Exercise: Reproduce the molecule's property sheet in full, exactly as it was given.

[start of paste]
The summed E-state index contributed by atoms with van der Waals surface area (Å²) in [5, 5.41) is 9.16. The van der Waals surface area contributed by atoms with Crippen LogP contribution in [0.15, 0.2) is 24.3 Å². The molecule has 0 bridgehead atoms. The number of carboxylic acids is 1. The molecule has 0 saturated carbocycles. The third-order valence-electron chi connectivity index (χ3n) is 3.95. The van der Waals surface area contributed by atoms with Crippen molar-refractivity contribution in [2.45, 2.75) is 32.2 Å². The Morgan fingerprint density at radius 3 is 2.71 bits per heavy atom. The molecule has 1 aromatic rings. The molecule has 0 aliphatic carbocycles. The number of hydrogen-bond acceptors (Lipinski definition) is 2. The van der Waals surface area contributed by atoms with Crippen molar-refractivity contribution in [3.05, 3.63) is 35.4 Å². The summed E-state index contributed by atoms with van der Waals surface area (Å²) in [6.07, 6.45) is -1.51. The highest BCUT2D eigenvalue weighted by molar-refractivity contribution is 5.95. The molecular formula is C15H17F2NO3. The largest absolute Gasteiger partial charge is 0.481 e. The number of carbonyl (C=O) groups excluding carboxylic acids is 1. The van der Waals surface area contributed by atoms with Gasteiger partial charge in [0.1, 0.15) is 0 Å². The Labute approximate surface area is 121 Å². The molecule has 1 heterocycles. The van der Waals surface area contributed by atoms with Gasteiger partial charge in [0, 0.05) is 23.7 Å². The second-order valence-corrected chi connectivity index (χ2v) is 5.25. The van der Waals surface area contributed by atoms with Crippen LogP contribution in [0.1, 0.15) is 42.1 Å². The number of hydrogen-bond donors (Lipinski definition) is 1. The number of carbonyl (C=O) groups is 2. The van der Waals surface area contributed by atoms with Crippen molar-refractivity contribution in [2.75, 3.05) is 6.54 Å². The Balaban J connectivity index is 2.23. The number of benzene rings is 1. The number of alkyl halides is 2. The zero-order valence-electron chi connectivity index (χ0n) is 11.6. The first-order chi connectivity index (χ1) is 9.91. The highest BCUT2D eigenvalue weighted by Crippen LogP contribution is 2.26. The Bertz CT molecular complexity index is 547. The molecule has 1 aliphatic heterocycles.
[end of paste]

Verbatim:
The summed E-state index contributed by atoms with van der Waals surface area (Å²) in [5, 5.41) is 9.16. The van der Waals surface area contributed by atoms with Crippen LogP contribution in [0.15, 0.2) is 24.3 Å². The molecule has 0 bridgehead atoms. The number of carboxylic acids is 1. The molecule has 0 saturated carbocycles. The third-order valence-electron chi connectivity index (χ3n) is 3.95. The van der Waals surface area contributed by atoms with Crippen molar-refractivity contribution in [2.45, 2.75) is 32.2 Å². The Morgan fingerprint density at radius 3 is 2.71 bits per heavy atom. The molecule has 1 aromatic rings. The molecule has 0 aliphatic carbocycles. The number of hydrogen-bond acceptors (Lipinski definition) is 2. The van der Waals surface area contributed by atoms with Crippen molar-refractivity contribution in [3.05, 3.63) is 35.4 Å². The summed E-state index contributed by atoms with van der Waals surface area (Å²) in [6.07, 6.45) is -1.51. The highest BCUT2D eigenvalue weighted by molar-refractivity contribution is 5.95. The molecular formula is C15H17F2NO3. The largest absolute Gasteiger partial charge is 0.481 e. The number of carbonyl (C=O) groups excluding carboxylic acids is 1. The van der Waals surface area contributed by atoms with Gasteiger partial charge in [0.1, 0.15) is 0 Å². The Labute approximate surface area is 121 Å². The molecule has 1 heterocycles. The van der Waals surface area contributed by atoms with Gasteiger partial charge in [0, 0.05) is 23.7 Å². The second-order valence-corrected chi connectivity index (χ2v) is 5.25. The van der Waals surface area contributed by atoms with Crippen LogP contribution in [0.1, 0.15) is 42.1 Å². The number of hydrogen-bond donors (Lipinski definition) is 1. The number of carbonyl (C=O) groups is 2. The van der Waals surface area contributed by atoms with Crippen molar-refractivity contribution in [2.75, 3.05) is 6.54 Å². The Balaban J connectivity index is 2.23. The number of benzene rings is 1. The number of alkyl halides is 2. The zero-order valence-electron chi connectivity index (χ0n) is 11.6. The first-order chi connectivity index (χ1) is 9.91. The highest BCUT2D eigenvalue weighted by Crippen LogP contribution is 2.26. The Bertz CT molecular complexity index is 547. The molecule has 1 aliphatic heterocycles.